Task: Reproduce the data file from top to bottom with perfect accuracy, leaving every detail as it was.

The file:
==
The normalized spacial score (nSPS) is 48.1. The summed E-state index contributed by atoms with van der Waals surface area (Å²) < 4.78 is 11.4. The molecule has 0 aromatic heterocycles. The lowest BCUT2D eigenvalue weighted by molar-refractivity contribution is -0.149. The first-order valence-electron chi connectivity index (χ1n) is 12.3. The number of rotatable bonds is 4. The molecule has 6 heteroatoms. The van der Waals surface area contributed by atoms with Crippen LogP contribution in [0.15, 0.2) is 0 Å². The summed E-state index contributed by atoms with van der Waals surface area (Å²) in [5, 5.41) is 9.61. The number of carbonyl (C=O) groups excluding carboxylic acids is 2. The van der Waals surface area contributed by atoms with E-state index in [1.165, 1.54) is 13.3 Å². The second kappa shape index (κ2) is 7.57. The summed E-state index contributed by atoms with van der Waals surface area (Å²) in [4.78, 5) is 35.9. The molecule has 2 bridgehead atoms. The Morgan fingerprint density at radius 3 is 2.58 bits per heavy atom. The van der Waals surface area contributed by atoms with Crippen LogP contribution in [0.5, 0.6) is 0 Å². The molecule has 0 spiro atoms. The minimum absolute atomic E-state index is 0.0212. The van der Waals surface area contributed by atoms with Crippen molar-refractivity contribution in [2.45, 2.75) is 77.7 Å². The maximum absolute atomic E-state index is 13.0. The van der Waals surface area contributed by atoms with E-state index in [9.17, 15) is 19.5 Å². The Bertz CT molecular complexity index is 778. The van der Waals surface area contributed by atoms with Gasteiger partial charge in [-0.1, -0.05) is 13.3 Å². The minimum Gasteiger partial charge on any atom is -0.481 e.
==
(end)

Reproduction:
The normalized spacial score (nSPS) is 48.1. The summed E-state index contributed by atoms with van der Waals surface area (Å²) < 4.78 is 11.4. The molecule has 0 aromatic heterocycles. The lowest BCUT2D eigenvalue weighted by molar-refractivity contribution is -0.149. The first-order valence-electron chi connectivity index (χ1n) is 12.3. The number of rotatable bonds is 4. The molecule has 6 heteroatoms. The van der Waals surface area contributed by atoms with Crippen LogP contribution in [0.15, 0.2) is 0 Å². The summed E-state index contributed by atoms with van der Waals surface area (Å²) in [5, 5.41) is 9.61. The number of carbonyl (C=O) groups excluding carboxylic acids is 2. The van der Waals surface area contributed by atoms with E-state index in [1.165, 1.54) is 13.3 Å². The second kappa shape index (κ2) is 7.57. The summed E-state index contributed by atoms with van der Waals surface area (Å²) in [4.78, 5) is 35.9. The molecule has 2 bridgehead atoms. The Morgan fingerprint density at radius 3 is 2.58 bits per heavy atom. The van der Waals surface area contributed by atoms with Crippen LogP contribution in [0.5, 0.6) is 0 Å². The molecule has 0 spiro atoms. The minimum absolute atomic E-state index is 0.0212. The van der Waals surface area contributed by atoms with Crippen molar-refractivity contribution in [2.45, 2.75) is 77.7 Å². The maximum absolute atomic E-state index is 13.0. The van der Waals surface area contributed by atoms with E-state index in [9.17, 15) is 19.5 Å². The Bertz CT molecular complexity index is 778. The van der Waals surface area contributed by atoms with Gasteiger partial charge in [-0.1, -0.05) is 13.3 Å². The minimum Gasteiger partial charge on any atom is -0.481 e.